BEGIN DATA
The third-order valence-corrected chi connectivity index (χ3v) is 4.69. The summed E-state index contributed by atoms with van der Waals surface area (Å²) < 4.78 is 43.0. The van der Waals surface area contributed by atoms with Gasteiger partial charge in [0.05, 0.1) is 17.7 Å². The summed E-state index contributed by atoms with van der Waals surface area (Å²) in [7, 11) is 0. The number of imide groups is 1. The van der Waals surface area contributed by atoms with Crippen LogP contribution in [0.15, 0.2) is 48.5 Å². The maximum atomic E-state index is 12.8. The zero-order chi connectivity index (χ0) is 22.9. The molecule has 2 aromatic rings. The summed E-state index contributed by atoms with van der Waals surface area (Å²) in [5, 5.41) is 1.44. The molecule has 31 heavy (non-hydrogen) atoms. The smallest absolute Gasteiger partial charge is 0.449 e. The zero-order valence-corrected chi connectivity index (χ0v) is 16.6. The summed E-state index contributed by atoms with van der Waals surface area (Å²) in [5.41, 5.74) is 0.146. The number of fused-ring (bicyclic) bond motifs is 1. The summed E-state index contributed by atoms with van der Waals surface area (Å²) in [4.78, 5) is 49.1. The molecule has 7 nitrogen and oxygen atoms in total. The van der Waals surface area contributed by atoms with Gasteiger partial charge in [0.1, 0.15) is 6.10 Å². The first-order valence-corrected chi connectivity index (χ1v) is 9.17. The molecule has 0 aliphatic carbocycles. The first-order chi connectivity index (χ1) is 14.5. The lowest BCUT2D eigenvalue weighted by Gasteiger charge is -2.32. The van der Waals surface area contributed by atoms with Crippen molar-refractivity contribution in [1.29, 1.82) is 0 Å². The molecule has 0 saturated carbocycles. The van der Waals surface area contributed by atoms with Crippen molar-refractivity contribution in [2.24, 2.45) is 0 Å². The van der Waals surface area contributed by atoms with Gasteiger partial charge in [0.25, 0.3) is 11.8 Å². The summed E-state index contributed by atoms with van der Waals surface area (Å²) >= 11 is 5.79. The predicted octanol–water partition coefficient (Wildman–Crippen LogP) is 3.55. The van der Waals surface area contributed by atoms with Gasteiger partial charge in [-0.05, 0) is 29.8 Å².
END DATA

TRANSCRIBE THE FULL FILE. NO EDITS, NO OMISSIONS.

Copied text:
The third-order valence-corrected chi connectivity index (χ3v) is 4.69. The summed E-state index contributed by atoms with van der Waals surface area (Å²) < 4.78 is 43.0. The van der Waals surface area contributed by atoms with Gasteiger partial charge in [0.05, 0.1) is 17.7 Å². The summed E-state index contributed by atoms with van der Waals surface area (Å²) in [7, 11) is 0. The number of imide groups is 1. The van der Waals surface area contributed by atoms with Crippen LogP contribution in [0.15, 0.2) is 48.5 Å². The maximum atomic E-state index is 12.8. The zero-order chi connectivity index (χ0) is 22.9. The molecule has 2 aromatic rings. The summed E-state index contributed by atoms with van der Waals surface area (Å²) in [5, 5.41) is 1.44. The molecule has 31 heavy (non-hydrogen) atoms. The smallest absolute Gasteiger partial charge is 0.449 e. The zero-order valence-corrected chi connectivity index (χ0v) is 16.6. The summed E-state index contributed by atoms with van der Waals surface area (Å²) in [5.41, 5.74) is 0.146. The number of fused-ring (bicyclic) bond motifs is 1. The summed E-state index contributed by atoms with van der Waals surface area (Å²) in [4.78, 5) is 49.1. The molecule has 7 nitrogen and oxygen atoms in total. The van der Waals surface area contributed by atoms with Gasteiger partial charge in [0.1, 0.15) is 6.10 Å². The first-order valence-corrected chi connectivity index (χ1v) is 9.17. The molecule has 0 aliphatic carbocycles. The first-order chi connectivity index (χ1) is 14.5. The lowest BCUT2D eigenvalue weighted by Gasteiger charge is -2.32. The van der Waals surface area contributed by atoms with Crippen molar-refractivity contribution in [1.29, 1.82) is 0 Å². The molecule has 0 saturated carbocycles. The van der Waals surface area contributed by atoms with Crippen molar-refractivity contribution in [2.24, 2.45) is 0 Å². The van der Waals surface area contributed by atoms with Gasteiger partial charge in [0.25, 0.3) is 11.8 Å². The summed E-state index contributed by atoms with van der Waals surface area (Å²) >= 11 is 5.79. The predicted octanol–water partition coefficient (Wildman–Crippen LogP) is 3.55. The van der Waals surface area contributed by atoms with Gasteiger partial charge in [-0.05, 0) is 29.8 Å².